Saturday, October 24, 2009

Love and Roast Chicken

love and roast chicken trickster's tale from andes book reviewLove and Roast Chicken
A Trickster Tale from the Andes Mountains
written and illustrated by Barbara Knutson (2004)

Suggested age: 5-8 years
Country/Region:Andean South America
Category: Folklore, Humor, Multicultural

Trickster's tales worldwide typically deal with the use of trickery to outwit strong opponents against whom mere physical combat would lead to certain defeat. Author Barbara Knutson's notes that a trickster's tale usually is about a small animal (or a person), who uses brains instead of force to compete against bigger fiercer character.

Love and Roast Chicken is a trickster's tale from the Andes mountains, where the traditional trickster is the small gray fox. However, this is a special story about a quick-thinking guinea pig, Cuy, as the trickster who manages to escape the clutches of Tío Antonio, the wily fox, through a series of clever capers that is bound to elicit a chuckle or two from the young readers.

From claiming that the sky is falling, to the world ending in a rain of fire, we willingly side with the clever Cuy, cheering him on as he barely escapes from the clutches of the hungry Tío Antonio at each unfortunate encounter. Cuy even manages to trick the farmer into employing him and ends up feasting on the farmer's alfalfa patch. But when caught red handed, does Cuy give up? And while tied up and awaiting certain death at the Farmer's hands, when Tío Antonio comes along drooling and bursting with vengeance, will Cuy's wits finally abandon him?

As the author notes, with its rich oral folklore tradition, trickster's tales are never told the same way twice in the Andes, which makes it a very interesting exercise for the story-teller as well as an exhilarating experience for the listener. And, while the stories can sometimes convey morals, they are typically light and casual.

The challenge, I imagine, would be to balance the spunky little trickster's artifice with the sorry fate of the hapless predator. Make the predator too foolish, or the trickster too laid-back, and the story falls flat. In that sense, Love and Roast Chicken is fine-tuned to the readers' expectations, making this an enjoyable read, with the youngsters possibly rooting for Cuy enthusiastically.

Cuy seems just as charismatic as his trickster counterparts in various cultures, with shades of Brer Rabbit, or his more modern version - viz., Bugs Bunny - considering that a guinea pig is possibly one of the least likely candidates for the trickster's part.

Among the wonderful books I've been fortunate to come across, the ones that were written and illustrated by the same person seem to have a certain definition and edge to it that is hard to miss. Love and Roast Chicken is no exception. The relief style xylography with bold black outlines colored in with shades of browns and grays and purples, plus yellows and oranges for daylight, projects a certain simplistic charm that complements the narration rather well.

Many Indian tales like the Panchatantra or Jataka rely on animals and birds with certain extraordinary qualities to illustrate a point. In that sense, Love and Roast Chicken is reminiscent of some of the Panchatantra tales from my childhood which reinforced the philosophy of trusting brains rather than brawn to come out of a tight situation unscathed, or just slightly scathed.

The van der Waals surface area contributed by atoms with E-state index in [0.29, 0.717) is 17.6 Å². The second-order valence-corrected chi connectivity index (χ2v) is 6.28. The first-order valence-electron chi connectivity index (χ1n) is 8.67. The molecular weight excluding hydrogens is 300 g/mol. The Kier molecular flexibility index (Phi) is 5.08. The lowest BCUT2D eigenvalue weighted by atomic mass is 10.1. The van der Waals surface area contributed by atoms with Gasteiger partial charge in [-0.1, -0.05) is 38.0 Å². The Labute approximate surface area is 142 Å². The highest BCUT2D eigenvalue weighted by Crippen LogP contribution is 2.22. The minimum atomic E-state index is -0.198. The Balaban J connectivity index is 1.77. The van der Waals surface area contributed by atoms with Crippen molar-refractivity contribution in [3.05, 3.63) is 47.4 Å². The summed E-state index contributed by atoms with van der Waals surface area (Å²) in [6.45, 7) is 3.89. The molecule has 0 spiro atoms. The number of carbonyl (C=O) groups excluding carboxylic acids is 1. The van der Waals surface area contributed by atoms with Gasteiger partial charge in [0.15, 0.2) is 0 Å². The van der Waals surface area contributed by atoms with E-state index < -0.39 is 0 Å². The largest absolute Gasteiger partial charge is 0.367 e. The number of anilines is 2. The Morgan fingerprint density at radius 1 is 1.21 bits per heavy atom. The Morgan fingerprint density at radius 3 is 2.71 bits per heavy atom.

Glossary at the back of the book lists some words in Quechua along with the Spanish ones, with a pronunciation key. Usually, this is the first part I look for in a book as it lets me read the story without feeling strangely alienated, and provides an opportunity to practice those words with the young ones I am reading to.


Praba Ram said...

A neat treat, Sheela! You balance it so beautifully - a "light, casual and fun" pick, after Abuela's Weaves!

Both reviews were equally delightful to read. Thank you! :-)

Meera Sriram said...

Kids always love such humor! And when the exposure to a different culture and some life lessons are thrown in, they are so wonderful for them!

Sheela, you will realize, in a day or two, that we have similar tastes....I'll leave it at that:)

Anusha said...

Bugs Bunny meets Panchatantra? what a delight!
You know, Sheela, I always make note of the artistic terms you use to describe the illustrations. and watch for those when I check out the book myself.
Thanks for sharing this with us!

utbtkids said...

Panchatantra, oh bring it on. One can never be too old for the Jakatas/Panchatantra/trickster tales :)

Choxbox said...

Nice! Trickster tales are fun! What is interesting is the fact that they appeal to the sense of humour of a wide range of readers, right?!

Can think of The Gruffalo by Julia Donaldson as another example. Read that one?

Poppy said...

Y'know Sheela, the stories my daughter enjoys most are the ones that come with no morals at all :)

Sheela said...

::Praba: thanks!
::Meera: just catching up - and yes, i do see the connection now between our reviews - coincidence?!
::Kodi's Mom: thanks! is it ok to admit i still love Bugs Bunny?!
::utbtkids: you are spot-on - something about rooting for the underdog gets our spirits chuckling, right?!
::choxbox: right you are - it would be a sad day when i feel too 'grown up' to appreciate humor. and yes, Gruffalo was a big hit with Ana about a year ago - loved the meter and the story - it was fun to read aloud... maybe i should see if Og is ready for it...
::Poppy: so true! well, as long as the moral doesn't smother the presentation, i am ok with it, i guess...

Related Posts with Thumbnails